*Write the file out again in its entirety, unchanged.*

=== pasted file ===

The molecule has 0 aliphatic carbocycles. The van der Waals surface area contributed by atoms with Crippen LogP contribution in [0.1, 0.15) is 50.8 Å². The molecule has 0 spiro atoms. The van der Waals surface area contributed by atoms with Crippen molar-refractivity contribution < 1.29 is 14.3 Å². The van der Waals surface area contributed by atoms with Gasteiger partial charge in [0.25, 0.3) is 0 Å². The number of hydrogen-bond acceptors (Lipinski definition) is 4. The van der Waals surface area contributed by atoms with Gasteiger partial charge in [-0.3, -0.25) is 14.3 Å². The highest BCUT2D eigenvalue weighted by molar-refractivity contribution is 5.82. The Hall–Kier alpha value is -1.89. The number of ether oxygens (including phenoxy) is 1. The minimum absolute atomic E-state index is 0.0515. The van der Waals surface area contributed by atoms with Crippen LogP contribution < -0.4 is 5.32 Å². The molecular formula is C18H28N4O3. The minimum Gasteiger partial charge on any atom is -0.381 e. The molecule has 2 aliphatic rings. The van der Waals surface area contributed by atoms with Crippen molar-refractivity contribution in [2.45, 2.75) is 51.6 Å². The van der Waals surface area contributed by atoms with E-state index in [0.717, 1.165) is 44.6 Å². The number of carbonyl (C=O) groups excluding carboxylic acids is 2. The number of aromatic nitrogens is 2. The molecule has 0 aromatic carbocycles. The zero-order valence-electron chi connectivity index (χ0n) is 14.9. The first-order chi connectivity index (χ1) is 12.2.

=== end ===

The molecule has 0 aliphatic carbocycles. The van der Waals surface area contributed by atoms with Crippen LogP contribution in [0.1, 0.15) is 50.8 Å². The molecule has 0 spiro atoms. The van der Waals surface area contributed by atoms with Crippen molar-refractivity contribution < 1.29 is 14.3 Å². The van der Waals surface area contributed by atoms with Gasteiger partial charge in [0.25, 0.3) is 0 Å². The number of hydrogen-bond acceptors (Lipinski definition) is 4. The van der Waals surface area contributed by atoms with Gasteiger partial charge in [-0.3, -0.25) is 14.3 Å². The highest BCUT2D eigenvalue weighted by molar-refractivity contribution is 5.82. The Hall–Kier alpha value is -1.89. The number of ether oxygens (including phenoxy) is 1. The minimum absolute atomic E-state index is 0.0515. The van der Waals surface area contributed by atoms with Crippen LogP contribution < -0.4 is 5.32 Å². The molecular formula is C18H28N4O3. The minimum Gasteiger partial charge on any atom is -0.381 e. The molecule has 2 aliphatic rings. The van der Waals surface area contributed by atoms with Crippen molar-refractivity contribution in [2.45, 2.75) is 51.6 Å². The van der Waals surface area contributed by atoms with E-state index in [0.717, 1.165) is 44.6 Å². The number of carbonyl (C=O) groups excluding carboxylic acids is 2. The number of aromatic nitrogens is 2. The molecule has 0 aromatic carbocycles. The zero-order valence-electron chi connectivity index (χ0n) is 14.9. The first-order chi connectivity index (χ1) is 12.2.